CARY, N.C. — The Washington men’s soccer team had never been to the College Cup, let alone played for a national title, so it will be new and heady stuff for the Huskies when they play Clemson for the national championship at 11 a.m. (PST) on Sunday.
But UW coach Jamie Clark has been here twice. He lost in the title game as a player with Stanford in 1998 and as an assistant coach with New Mexico in 2005.
“My only experience on Sunday (in the national-title game) is losing, and the third time is the charm I guess,” Clark said.
What he knows is that negotiating the quick turnaround will be vital — for both teams. The No. 2 seed Huskies (18-1-2) finished Friday’s 2-1 victory over No. 3 seed Georgetown after 11:30 p.m. (EST), giving them about 38 1/2 hours to prepare for Sunday’s game. Neither Washington nor No. 8 seed Clemson (15-5-2), which beat Notre Dame on penalty kicks earlier on Friday, has played games less than three days apart all season.
“This turnaround is one of the silliest things we do in college soccer — the shortest turnaround in the biggest game of the year — and we’ve got to do something to fix that,” said Clemson coach Mike Noonan. “It’s going to be rest and recover. We might have to go to our bench a little longer Sunday.”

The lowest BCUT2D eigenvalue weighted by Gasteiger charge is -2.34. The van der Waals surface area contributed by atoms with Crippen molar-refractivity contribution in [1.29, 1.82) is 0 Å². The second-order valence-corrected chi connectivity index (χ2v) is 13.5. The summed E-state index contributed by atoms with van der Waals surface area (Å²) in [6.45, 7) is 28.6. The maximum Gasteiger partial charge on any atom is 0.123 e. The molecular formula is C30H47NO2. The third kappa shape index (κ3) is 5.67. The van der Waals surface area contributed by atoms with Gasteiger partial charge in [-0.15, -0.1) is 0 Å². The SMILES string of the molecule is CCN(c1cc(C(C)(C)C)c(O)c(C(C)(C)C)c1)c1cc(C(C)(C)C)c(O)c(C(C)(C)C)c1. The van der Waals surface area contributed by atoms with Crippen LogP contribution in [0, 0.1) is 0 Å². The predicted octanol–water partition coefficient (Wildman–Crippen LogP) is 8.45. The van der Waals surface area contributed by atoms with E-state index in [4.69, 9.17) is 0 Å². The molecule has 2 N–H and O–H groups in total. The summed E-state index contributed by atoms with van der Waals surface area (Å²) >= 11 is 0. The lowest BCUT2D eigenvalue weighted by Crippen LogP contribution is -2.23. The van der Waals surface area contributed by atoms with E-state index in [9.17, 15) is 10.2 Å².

Clark said the “turnaround to Sunday is going to be tricky.” He said Georgetown coach Brian Wiese told him that the key to the Hoyas winning the national title in 2019 was “getting guys to move away from the Friday game as quickly as possible.”
“I will ask my dad (Bobby Clark, who won the 2013 national title with Notre Dame) and other people what they think,” Jamie Clark said. “But just moving on physically and getting mentally in a good spot. It’s very easy to look at social media and believe you are good and it just doesn’t do us any good. We can reflect on that on Monday, and if we really are good enough, we will celebrate for a couple of weeks.”
Clark said Friday night he knew little about Clemson, other than what he saw of the Tigers Friday against Notre Dame, and was looking forward to some film sessions.
The Tigers upset No. 1 Oregon State to reach the College Cup. Goalkeeper George Marks, whose mother, Dianne Dunning, went to Roosevelt High School in Seattle, got the key penalty-kick saves in shootouts against the Beavers and the Fighting Irish that allowed Clemson the chance to play Washington.
Noonan told Clark before the College Cup that he had UW in the final game in his office bracket.
“I texted him after the game to see who he had winning, but he still hasn’t given it to me,” Clark joked.
The Huskies seem confident it will be them.
“We’re playing for a national championship and anything can happen, but we’re really excited about the matchup and we have full confidence in ourselves and what we can do on the field,” said UW junior midfielder Lucas Meek. “We’re looking forward to it.”
Clark has said during the season that he thought UW was the best team in the country.
“It’s possible, and we’re going to try and prove it on Sunday,” he said.
Washington is hosting a watch party at Alaska Airlines Arena for the 11 a.m. championship game Sunday.
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